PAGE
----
My point is not to rehash the whole debate over the invasion of Iraq (although to be honest, I don't think there's much debate to be had over the folly of that particular decision). My point is simply to reiterate that any serious effort to deal with our terrorism problem has to be multi-faceted, and has to include explicit consideration of the things we do that may encourage violent, anti-American movements. Only a complete head-in-the-sand approach to the issue would deny the connection between various aspects of U.S. foreign and military policy (military interventions, targeted assassinations, unconditional support for Israel, cozy relations with Arab dictatorships, etc.) and the fact that groups like al Qaeda keep finding people like al-Balawi to recruit to their cause.
By itself, that mere fact does not mean that U.S. foreign policy is wrong. As I said a few days ago, one could make a case that our policy is mostly right, and that these problems are just the price we have to pay for them. But instead of having a serious debate on this question, we mostly ignore the possibility that our own actions might be making the problem worse, or we accuse anyone who does raise it of trying to "blame America first."
President Obama's briefing yesterday wasn't the place for that discussion, but I'd like to think that somebody in his administration is still asking the question. Since that infamous (and increasingly inconsequential) Cairo speech, however, there's not much evidence of that.
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Tongue firmly in cheek, Notre Dame political scientist Michael Desch offers this Swiftian solution to the threat of another underpants bomber:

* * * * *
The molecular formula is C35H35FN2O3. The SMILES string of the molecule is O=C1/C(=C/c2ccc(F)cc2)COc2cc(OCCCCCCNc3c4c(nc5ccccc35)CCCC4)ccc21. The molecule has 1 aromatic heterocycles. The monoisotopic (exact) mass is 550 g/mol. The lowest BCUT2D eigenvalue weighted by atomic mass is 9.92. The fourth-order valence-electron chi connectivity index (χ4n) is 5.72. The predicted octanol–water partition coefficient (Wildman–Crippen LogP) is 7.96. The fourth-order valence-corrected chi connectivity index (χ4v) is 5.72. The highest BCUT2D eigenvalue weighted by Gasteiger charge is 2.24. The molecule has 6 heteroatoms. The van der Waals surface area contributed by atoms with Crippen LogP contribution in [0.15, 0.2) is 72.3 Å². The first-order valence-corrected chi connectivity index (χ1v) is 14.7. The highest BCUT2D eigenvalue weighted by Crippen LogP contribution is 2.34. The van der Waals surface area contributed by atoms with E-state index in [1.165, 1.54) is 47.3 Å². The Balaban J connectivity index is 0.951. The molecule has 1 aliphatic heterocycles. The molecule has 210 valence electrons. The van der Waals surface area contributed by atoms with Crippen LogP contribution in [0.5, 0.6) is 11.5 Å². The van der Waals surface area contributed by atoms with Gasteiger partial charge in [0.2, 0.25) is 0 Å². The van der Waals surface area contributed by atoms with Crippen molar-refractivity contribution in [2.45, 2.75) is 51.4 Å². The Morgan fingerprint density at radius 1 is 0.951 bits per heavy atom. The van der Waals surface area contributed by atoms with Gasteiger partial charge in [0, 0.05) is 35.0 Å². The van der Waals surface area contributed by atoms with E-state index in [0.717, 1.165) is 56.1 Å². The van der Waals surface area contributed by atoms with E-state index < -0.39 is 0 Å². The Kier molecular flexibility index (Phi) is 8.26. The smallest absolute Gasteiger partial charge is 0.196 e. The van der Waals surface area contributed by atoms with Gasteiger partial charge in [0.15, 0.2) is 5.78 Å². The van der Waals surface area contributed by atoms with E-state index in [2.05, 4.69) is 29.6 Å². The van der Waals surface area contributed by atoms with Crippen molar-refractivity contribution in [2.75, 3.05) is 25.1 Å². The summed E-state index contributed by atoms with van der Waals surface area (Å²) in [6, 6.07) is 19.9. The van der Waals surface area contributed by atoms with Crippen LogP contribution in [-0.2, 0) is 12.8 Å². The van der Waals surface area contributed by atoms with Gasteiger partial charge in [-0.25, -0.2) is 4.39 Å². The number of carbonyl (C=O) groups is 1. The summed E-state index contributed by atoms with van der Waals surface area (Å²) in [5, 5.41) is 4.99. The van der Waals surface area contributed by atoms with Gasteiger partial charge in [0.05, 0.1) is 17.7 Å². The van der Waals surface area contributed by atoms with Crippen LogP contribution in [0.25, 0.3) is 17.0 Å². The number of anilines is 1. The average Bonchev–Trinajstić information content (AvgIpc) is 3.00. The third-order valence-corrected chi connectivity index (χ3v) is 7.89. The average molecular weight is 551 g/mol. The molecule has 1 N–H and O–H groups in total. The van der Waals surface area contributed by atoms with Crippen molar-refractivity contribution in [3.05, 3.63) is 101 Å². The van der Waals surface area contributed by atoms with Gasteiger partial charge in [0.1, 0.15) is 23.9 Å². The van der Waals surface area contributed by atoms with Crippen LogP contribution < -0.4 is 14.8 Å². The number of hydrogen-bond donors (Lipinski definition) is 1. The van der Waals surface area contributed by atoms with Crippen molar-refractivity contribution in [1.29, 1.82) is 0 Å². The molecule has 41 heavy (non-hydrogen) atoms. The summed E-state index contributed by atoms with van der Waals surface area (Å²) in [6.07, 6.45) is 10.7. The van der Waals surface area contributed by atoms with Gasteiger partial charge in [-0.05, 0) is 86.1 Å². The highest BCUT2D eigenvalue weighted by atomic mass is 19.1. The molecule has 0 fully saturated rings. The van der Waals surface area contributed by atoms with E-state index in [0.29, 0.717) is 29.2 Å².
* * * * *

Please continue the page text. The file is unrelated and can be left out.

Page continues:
How we can most cost effectively respond to the underwear bomber? I think that I have finally come up with the solution. Now that extraordinary rendition is in retirement, we've put all these CIA proprietary airlines out of business. We could just turn over the airlines to them and we'd have absolutely perfect security.
Here's how: a flight would begin with every passenger stripped and water-boarded. Then they would all be given those orange jumpsuits, blacked out goggles, and adult diapers, which eliminate the need for in-flight service, video entertainment, and bathroom breaks during the flight. Finally, all flights would be to "undisclosed locations" so any terrorist who got through the system would have no idea when to light his or her BVDs on fire.
In addition to the finally achieving absolute airline security, we'd also keep an important part of the defense industrial base in business at the same time. Do you happen to have Janet Napolitano's email?"
As for me, I guess I'm relieved that my next plane flight is on British Airways, where presumably the danger of water boarding is nil. On the other hand, I lost my luggage the last two times I went through Heathrow, so even Desch's proposal won't solve all our problems.
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I spent some time over the holidays thinking about the underwear bomber, the hyperventilating that occurred after his botched attack, and the various inconveniences and costs we will incur as the authorities scramble to "do something." Add to that the likelihood that we will now get more heavily bogged down in Yemen, in another fruitless effort to remake a country that few, if any, Americans understand very well.